But as the team headed into the playoffs, somebody made an anonymous phone call to state officials: Check out Edwards' grade in algebra.
Because Edwards had played games after the six-week period, if he were deemed ineligible, those games would be forfeited. The school would be tossed from the playoffs.
Bissinger wrote, "Agatha Christie couldn't have erected a more chilling, more perfect plot."
The investigation began and the grade was recalculated: 68.75.
But after the principal changed the grade to 70.4, the Cowboys were back in the playoffs.
At first, that grade change was upheld by the Texas Education Agency. Edwards scored touchdowns, and Carter kept winning.
But at a hearing in Austin, Texas Education Commissioner Bill Kirby seemed to take Bates' side. Noting how many people attended the hearing, Kirby said, "Put some of your time and effort and attention on improving academics."
Kirby ruled that Edwards flunked algebra, and the University Interscholastic League ejected Carter from the playoffs.
But lawyers for Carter and the Dallas school district, showing "the kind of frantic behavior that is usually associated with trying to stay the execution of a death row inmate," Bissinger wrote, rushed into an Austin courtroom seeking a temporary restraining order to keep Carter in the hunt.
Bates, who was suspended with pay and eventually transferred to a middle school, was ordered to take the witness stand. The case was making headlines, and Texans took sides.
Bates testified that Edwards missed a class to watch football game films, hadn't done all his homework and failed most of the tests.
"I was on trial," Bates told me.
The judge allowed the semifinal championship game to take place between Odessa Permian and Carter. The education commissioner decried the verdict, saying, "Well, this decision today says football is still the king."
The semifinal game was played in Austin, and, as shown in the movie, Carter won.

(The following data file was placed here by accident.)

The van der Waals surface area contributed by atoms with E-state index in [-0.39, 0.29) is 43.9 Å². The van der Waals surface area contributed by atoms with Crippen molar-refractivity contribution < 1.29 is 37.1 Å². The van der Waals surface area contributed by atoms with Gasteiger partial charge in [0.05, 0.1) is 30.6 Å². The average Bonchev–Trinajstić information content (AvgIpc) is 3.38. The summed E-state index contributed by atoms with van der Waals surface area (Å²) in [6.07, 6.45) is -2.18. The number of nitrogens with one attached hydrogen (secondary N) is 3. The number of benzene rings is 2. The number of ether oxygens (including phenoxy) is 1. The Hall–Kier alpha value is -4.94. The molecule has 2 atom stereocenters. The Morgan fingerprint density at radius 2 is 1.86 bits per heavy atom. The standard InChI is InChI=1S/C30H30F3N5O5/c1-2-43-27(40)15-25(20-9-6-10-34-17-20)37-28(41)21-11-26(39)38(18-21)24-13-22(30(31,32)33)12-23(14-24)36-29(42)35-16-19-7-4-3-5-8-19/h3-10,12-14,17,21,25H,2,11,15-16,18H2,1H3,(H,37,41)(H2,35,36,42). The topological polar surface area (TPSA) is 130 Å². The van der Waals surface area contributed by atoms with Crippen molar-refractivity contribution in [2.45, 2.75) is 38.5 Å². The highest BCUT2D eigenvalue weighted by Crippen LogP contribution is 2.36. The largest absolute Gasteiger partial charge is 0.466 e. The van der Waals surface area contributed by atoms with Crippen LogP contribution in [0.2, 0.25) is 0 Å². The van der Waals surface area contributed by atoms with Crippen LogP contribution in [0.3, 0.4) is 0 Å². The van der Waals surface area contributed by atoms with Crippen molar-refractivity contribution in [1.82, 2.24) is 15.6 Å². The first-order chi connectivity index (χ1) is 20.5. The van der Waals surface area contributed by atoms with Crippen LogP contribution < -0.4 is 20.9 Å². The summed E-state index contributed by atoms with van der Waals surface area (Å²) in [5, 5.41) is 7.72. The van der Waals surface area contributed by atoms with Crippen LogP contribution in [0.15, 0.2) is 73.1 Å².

A week later, Carter beat Judson to win the state championship.
Months later, the Austin judge ruled that Carter should not have been eligible. Carter was forced to return the championship trophy. Record books today show that Judson won the championship in a forfeit by the improbable score of 1-0.
Gary Edwards eventually served four years in prison for armed robberies committed during the spring of his senior year at Carter. He now works as a helper at a Dallas dairy.
Bates ended his 37-year teaching career when he retired in 1993. He lives with his wife in Duncanville. In all the years since, Bates and Edwards have never spoken.
The retired teacher told me that he still thinks about this chapter in his life several times a week, especially when he hears about ongoing controversies to raise academic standards.
"I wanted him to pass," the former teacher said. "If he had just done one more assignment, he would have. But he didn't do it. He wasn't willing to do it.
"I feel this whole mess was a fiasco caused by the administration, from the superintendent down to the principal, down to the coaches. But I was upholding the basic principle of the education of our children."
Does he think anything has changed?
"I see that some of the same things are being repeated," Bates said.